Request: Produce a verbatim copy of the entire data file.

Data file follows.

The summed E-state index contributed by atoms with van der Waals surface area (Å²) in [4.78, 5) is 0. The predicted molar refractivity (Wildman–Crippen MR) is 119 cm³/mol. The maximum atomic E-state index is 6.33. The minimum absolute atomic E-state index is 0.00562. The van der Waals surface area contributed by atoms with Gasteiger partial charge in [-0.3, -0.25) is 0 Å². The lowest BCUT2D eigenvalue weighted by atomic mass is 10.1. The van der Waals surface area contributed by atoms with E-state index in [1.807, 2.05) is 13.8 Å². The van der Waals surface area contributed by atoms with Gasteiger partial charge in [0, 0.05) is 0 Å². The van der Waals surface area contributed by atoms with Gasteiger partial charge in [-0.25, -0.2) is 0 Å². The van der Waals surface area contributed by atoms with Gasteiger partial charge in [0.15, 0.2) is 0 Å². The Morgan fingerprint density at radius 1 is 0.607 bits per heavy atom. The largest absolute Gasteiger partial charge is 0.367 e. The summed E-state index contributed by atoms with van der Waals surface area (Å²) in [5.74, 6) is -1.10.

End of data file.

The summed E-state index contributed by atoms with van der Waals surface area (Å²) in [4.78, 5) is 0. The predicted molar refractivity (Wildman–Crippen MR) is 119 cm³/mol. The maximum atomic E-state index is 6.33. The minimum absolute atomic E-state index is 0.00562. The van der Waals surface area contributed by atoms with Gasteiger partial charge in [-0.3, -0.25) is 0 Å². The lowest BCUT2D eigenvalue weighted by atomic mass is 10.1. The van der Waals surface area contributed by atoms with E-state index in [1.807, 2.05) is 13.8 Å². The van der Waals surface area contributed by atoms with Gasteiger partial charge in [0, 0.05) is 0 Å². The van der Waals surface area contributed by atoms with Gasteiger partial charge in [-0.25, -0.2) is 0 Å². The van der Waals surface area contributed by atoms with Gasteiger partial charge in [0.15, 0.2) is 0 Å². The Morgan fingerprint density at radius 1 is 0.607 bits per heavy atom. The largest absolute Gasteiger partial charge is 0.367 e. The summed E-state index contributed by atoms with van der Waals surface area (Å²) in [5.74, 6) is -1.10.